Workers return after strike turned deadly

August 21, 2012

Facing the threat of dismissal, about a third of the workforce returned to South Africa's Marikana platinum mine on Aug. 20, resuming operations at the site where police shot dead 34 striking miners in clashes that evoked memories of apartheid-era violence.

Mine owner Lonmin has threatened about 3,000 striking workers with dismissal if they did not show up at Marikana, 100 km (60 miles) northwest of Johannesburg, where miners armed with spears, machetes and handguns died in a clash with police on Aug. 16. Additionally, 10 people were killed prior to the police shooting, including a shop steward from the country's biggest union, the National Union of Mineworkers (NUM), who was hacked to death, as a dispute between mining unions turned deadly, Reuters reported.

Lonmin said it did not yet have enough workers at their posts to produce ore, and officials from the small Solidarity union of highly skilled workers said at least 80 percent of the workforce is needed to bring platinum out of the shafts.

The violence was sparked by a spreading battle for membership between the NUM and the upstart Association of Mineworkers and Construction Union, which has accused its rival of caring more about politics and personal enrichment than workers.

Lonmin said in a statement that operations had resumed and it had extended its deadline for the strikers at the mine, which employs 28,000, to return to work by one day.

A spokesman for President Jacob Zuma, who has declared a week of mourning, said a ministerial committee appointed by the president had arrived on the scene to assist families and the community affected by the troubles.

More than 250 people began appearing in court near the mine to face charges including murder, attempted murder and assault related to the deadliest security incident since the end of apartheid in 1994.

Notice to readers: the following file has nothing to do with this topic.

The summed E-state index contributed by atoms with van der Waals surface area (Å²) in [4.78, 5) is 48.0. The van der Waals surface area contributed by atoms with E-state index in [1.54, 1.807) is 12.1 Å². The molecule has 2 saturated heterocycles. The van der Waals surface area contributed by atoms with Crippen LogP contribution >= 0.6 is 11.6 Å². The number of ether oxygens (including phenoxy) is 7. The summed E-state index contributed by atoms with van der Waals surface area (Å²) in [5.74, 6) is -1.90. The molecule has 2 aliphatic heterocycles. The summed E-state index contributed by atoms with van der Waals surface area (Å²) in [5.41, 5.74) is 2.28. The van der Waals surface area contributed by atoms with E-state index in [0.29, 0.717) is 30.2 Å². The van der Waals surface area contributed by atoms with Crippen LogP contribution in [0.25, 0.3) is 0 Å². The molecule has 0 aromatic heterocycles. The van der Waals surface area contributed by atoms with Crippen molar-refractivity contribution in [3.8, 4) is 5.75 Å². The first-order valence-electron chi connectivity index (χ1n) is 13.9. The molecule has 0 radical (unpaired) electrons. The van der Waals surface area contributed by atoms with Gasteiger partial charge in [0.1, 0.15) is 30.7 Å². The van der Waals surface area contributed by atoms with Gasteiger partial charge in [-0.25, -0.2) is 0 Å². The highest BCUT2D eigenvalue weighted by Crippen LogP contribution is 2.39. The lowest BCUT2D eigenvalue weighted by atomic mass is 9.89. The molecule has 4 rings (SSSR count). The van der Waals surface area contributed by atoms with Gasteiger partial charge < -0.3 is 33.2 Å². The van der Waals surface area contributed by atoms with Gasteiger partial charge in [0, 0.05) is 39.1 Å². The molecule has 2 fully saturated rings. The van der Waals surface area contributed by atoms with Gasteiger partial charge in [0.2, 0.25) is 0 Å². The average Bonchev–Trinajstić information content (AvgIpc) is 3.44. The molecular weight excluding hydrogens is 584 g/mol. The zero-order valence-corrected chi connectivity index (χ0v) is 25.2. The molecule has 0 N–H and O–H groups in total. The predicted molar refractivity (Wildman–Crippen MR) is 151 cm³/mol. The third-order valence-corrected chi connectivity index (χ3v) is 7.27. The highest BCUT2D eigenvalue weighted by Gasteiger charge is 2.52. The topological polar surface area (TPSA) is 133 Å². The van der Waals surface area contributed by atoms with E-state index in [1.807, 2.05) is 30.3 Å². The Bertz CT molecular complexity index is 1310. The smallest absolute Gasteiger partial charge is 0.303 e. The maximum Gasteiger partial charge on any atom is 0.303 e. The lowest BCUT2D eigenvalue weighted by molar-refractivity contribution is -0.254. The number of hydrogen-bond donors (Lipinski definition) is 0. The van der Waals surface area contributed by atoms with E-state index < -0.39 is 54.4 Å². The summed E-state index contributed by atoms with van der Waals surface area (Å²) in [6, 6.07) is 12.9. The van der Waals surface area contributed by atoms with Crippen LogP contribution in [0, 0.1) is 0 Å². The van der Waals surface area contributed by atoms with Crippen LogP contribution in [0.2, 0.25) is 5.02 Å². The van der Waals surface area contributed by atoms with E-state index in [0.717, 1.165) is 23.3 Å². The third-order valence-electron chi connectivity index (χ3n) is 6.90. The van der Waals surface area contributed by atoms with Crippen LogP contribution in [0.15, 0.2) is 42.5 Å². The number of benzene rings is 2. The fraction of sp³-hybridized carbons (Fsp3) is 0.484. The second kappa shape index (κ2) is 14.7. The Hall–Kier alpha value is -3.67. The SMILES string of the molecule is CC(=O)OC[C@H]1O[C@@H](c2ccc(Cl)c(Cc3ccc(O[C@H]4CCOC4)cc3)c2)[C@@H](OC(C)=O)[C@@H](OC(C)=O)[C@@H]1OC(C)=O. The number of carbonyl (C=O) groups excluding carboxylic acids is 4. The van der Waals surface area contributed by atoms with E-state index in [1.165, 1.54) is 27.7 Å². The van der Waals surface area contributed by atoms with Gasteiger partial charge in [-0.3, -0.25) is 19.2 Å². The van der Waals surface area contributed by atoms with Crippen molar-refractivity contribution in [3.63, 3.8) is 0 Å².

NUM has said its feud with the militant AMCU union, seen as behind the Lonmin strike, could spread, threatening a setback for labor relations in South Africa.

This could in turn feed into lower levels of investment, possibly lower growth, and a deteriorating fiscal balance for Africa's largest economy.
Hundreds of police have camped out at the mine, patrolling in small convoys of vehicles and conducting aerial surveillance by helicopter.

London-based Lonmin, which accounts for 12 percent of global platinum output, was forced last week to freeze mining as a result of the violence, but essential services such as ventilation were maintained so the mines could quickly restart production.

The stoppage has driven platinum prices to six-week highs of more than $1,460 an ounce, but much of the industry remains unprofitable at a time when it is grappling with a wave of labor unrest.

Lonmin had already slashed spending plans before the latest flare-up of violence and may miss its annual production target of 750,000 ounces.
South African junior miner Royal Bafokeng Platinum is the latest miner in the sector to signal cutbacks. It reported a 60 percent drop in first-half earnings on Monday, hit by the slump in platinum prices and reduced production, and said it would accelerate its cost cuts.



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